Marshall Shepherd on how roads and roofs help cause urban floods
Heavy rains we're not the only cause of recent urban flooding, according to University of Georgia research meteorologist
Marshall Shepherd. His June 2010 study also blames what he calls ‘impervious
cover’ – that is, roofs, streets, and sidewalks – for the disastrous floods in Atlanta in 2009 and Nashville and Oklahoma City in 2010.
Marshall Shepherd: What we found with the Atlanta floods, and indeed many of the recent floods in 2010, is that it was a perfect convergence
of several meteorological factors. But one of the other interesting aspects of this flooding event is the real signature of the impervious surfaces of the urban land cover.
Impervious surfaces, like roofs of buildings, sidewalks and parking lots, don’t absorb the rainwater the way soil does. The water runs off.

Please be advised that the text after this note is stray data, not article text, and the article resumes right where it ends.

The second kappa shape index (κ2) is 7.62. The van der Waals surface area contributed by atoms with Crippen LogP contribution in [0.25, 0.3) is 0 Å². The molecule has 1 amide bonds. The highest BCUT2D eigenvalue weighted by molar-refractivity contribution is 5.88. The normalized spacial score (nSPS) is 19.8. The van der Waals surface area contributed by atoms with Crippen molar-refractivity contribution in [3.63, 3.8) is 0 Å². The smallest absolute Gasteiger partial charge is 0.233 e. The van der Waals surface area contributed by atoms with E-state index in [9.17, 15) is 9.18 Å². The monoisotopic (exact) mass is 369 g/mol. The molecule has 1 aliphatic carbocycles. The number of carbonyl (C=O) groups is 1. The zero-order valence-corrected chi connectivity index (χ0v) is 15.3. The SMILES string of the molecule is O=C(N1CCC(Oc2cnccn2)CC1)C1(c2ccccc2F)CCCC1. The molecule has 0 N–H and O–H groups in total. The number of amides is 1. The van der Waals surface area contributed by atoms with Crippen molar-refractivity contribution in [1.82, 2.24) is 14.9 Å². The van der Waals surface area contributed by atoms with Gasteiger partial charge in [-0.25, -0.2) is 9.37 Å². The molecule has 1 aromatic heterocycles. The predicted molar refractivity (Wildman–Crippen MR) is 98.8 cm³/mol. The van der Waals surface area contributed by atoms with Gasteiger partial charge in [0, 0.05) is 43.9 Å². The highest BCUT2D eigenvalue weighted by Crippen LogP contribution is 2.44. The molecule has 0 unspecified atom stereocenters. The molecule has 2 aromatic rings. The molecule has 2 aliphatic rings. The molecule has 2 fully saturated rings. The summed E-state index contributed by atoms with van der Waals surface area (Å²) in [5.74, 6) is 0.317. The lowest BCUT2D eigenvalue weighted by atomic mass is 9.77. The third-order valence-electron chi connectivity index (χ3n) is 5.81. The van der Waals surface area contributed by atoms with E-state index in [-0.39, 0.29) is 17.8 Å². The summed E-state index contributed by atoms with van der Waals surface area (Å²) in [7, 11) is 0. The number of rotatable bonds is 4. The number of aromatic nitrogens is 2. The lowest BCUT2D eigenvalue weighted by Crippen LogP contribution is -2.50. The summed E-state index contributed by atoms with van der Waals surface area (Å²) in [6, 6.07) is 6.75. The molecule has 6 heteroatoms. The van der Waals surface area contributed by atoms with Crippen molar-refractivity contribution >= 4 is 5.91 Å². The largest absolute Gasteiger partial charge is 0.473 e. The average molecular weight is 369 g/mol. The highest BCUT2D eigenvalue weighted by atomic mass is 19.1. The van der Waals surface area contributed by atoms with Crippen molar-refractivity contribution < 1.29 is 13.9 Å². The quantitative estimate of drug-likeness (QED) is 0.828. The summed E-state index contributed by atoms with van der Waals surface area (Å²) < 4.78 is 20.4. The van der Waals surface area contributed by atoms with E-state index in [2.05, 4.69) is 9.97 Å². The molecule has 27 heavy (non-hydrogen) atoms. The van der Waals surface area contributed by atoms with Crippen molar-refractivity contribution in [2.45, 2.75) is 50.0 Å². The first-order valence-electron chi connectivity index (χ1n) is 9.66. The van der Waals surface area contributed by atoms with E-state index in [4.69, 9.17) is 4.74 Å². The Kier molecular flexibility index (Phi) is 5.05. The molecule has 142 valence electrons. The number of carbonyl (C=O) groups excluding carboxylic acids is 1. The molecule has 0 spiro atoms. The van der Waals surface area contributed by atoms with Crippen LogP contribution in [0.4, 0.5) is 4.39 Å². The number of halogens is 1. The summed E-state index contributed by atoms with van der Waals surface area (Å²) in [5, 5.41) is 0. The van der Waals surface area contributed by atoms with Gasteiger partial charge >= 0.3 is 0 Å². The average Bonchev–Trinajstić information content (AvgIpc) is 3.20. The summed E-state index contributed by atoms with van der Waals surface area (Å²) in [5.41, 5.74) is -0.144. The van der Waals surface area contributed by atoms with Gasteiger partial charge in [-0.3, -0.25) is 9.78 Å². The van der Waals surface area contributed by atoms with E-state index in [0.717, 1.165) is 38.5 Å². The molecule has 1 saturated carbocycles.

Marshall Shepherd: Coupled with
um streams and lakes that were already nearing capacity in terms of soil moisture, when you dump a lot of rainfall on urban impervious surfaces, it runs off in volumes quite rapidly. And it really had nowhere to go.
Dr. Shepherd said that humans are playing a bigger role than before in creating conditions that are ripe for floods in cities.
Marshall Shepherd: What we're clearly seeing is that the role of human beings and their impervious surface is as much a part of the hydrological
water cycle system in cities as the natural environment itself.These are really hand in hand.